24. Turn off appliances like TVs & computers when you’re not using them.
25. Plan your meals so you don’t waste food!
26. Create a rain barrel in your yard for watering your garden.
27. Carpool or take public transportation.
28. Switch to energy star rated appliances. (bonus: you’ll get a tax credit!)
29. Donate gently used items to Goodwill, consignment shops or other charitable organizations.
30. Hang your laundry outside to dry.
31. Use a man-powered lawn mower.
32. Fill up your own water bottle instead of buying bottled water.
33. Skip the to-go coffee cup and buy a reusable travel mug. (bonus: most places will give you a discount for using one)

2 Comments

Filed under Cook, Fab Finds, Family, Garden

GIVEAWAY!: Organic, Shaken & Stirred Cocktail Book

Here at HAP, we’re pretty big on finding ways to be sustainable, budget-friendly and fabulous all at once. So with Earth Day coming up on Thursday, we’re dishing up a full week of earth-friendly posts and we’re kicking things off with a great GIVEAWAY!

One lucky reader will win a copy of Organic, Shaken and Stirred by Paul Abercrombie, which is full of delectable cocktail recipes featuring organic ingredients and organic alcohols. To enter, just leave a comment telling us one thing you’re doing this year to be more eco-conscious and we’ll pick a winner this Friday.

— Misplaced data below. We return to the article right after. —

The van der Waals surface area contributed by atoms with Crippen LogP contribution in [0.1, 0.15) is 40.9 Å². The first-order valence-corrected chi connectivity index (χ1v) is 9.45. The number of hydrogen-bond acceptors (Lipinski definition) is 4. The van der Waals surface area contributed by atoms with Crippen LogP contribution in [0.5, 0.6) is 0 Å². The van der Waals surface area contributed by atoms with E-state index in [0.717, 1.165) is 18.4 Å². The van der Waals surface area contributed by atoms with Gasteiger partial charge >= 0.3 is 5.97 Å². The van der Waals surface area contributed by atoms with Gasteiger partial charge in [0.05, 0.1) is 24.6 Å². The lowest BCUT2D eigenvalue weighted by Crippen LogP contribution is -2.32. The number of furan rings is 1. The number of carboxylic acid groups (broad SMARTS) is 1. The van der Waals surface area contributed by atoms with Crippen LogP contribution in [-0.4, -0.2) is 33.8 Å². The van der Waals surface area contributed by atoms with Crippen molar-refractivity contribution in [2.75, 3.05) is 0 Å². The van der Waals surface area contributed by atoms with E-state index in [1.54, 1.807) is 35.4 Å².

Organic, Shaken & Stirred, Organic Cocktail Recipes

Paul also gave us the insider scoop on extending organic from your plate to your glass and a sneak-peek at one of the recipes in his book (which sounds perfect for a summer BBQ!):

1. Give us your one minute bio.
I first became interested in mixology – beyond the teenage tippler’s sloshing rum into a half-empty can of Coke – during a trip to Italy. My then-girlfriend-now-wife Gail and I happened into the beautiful lobby bar of the Grand Hotel in Florence and asked the bartender to suggest a drink. “Negroni”, he said. At the first sip, we were hooked. Pleasingly bitter and sweet and tart all at once, Negroni was a revelation. For months after it was pretty much our house cocktail.

Of course, this was the only grownup drink I knew how to make. I began to seek out recipes new and old, and fresher, better-tasting ingredients for cocktails. Eventually, I connected with West Coast mixologists who were among the first to emphasize organic fruits, vegetables, and even spirits in their cocktails. As soon as I tasted these drinks, I was hooked all over again.

2. How did you get interested in organic cocktails and what inspired you to write a book?
My interest in organic cocktails was in many ways an extension of my interest in organic foods. As organic and farm-fresh foods began to take off some years ago, I noticed a disconnect at restaurants. Here you’d sit, enjoying a delicious meal of fresh, in-season foods, yet in the cocktail glass you’d be served the same pre-fab cocktail mix with Day-Glo cherry colored ingredients. I wondered why people didn’t care as much about what’s in your glass as what’s on your plate. Luckily, I began to run into mixologists such as Scott Beattie and H. Joseph Ehrmann who were already leading the charge to bring the kitchen into the bar. I began reaching out to them (read: pestering them). Soon it was a minor obsession.